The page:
Einkorn Wheat, also called Stone Age Wheat, is most likely the earliest domesticated wheat dating back 10,000 years. As a common trait among the three oldest domesticated wheats (the others being Emmer and Spelt), it is a hulled wheat so needs an additional process after thrashing to remove the hulls. These wheats are sold for seed with the hulls on as dehulling damages a certain percentage of the wheat kernels and therefore can reduce germination. We do, however, have one Einkorn variety which is free thrashing, called Blé Dur Arcour. Einkorn wheat heads are much smaller and narrower than modern wheats and the heads are quite brittle. There appears to be less fungus disease among einkorn wheats than among hard red spring wheats. People are showing a great deal of interest in Einkorn wheat these days with all the recent problems in wheat allergies and celiac disease, which turn around the problem with the change in gluten in modern bread wheats.
Wild Einkorn is an ancestor of einkorn wheats. It is a hulled wheat with flat tan/brown heads with long beards. Dehulled seeds are very similar to einkorn seeds.Grains/Cereals / Wheat / Einkorn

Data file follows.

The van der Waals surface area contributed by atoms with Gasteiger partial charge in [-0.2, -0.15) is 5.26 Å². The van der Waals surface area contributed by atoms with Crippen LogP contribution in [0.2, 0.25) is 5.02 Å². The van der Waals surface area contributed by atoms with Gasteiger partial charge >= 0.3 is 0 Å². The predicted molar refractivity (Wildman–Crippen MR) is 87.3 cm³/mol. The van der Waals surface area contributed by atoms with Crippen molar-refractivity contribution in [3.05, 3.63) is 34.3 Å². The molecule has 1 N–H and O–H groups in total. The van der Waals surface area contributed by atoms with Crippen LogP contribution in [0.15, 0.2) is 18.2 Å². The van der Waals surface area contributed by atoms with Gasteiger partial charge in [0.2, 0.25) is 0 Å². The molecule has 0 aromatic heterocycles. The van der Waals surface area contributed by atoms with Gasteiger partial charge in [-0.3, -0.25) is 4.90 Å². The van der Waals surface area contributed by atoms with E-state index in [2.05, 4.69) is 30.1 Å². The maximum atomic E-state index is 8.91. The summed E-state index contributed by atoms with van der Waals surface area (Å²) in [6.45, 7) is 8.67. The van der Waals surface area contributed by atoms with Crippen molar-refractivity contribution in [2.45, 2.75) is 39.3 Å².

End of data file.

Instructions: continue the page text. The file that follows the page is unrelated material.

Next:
Blé Dur Arcour has small flat blond heads with short beards (like Blond) but, unusual for an einkorn, most of the hulls are removed during threshing.Grains/Cereals / Wheat / Einkorn
Despite its name, Alaska Spelt is a Triticum monococcum, and as such resembles the two preceding varieties. It is the tallest of the four einkorns and has rich yellow brown seed heads.Grains/Cereals / Wheat / Einkorn
Blond Einkorn is very similar to Black Einkorn but the plants are shorter and the blond heads are also shorter.Grains/Cereals / Wheat / Einkorn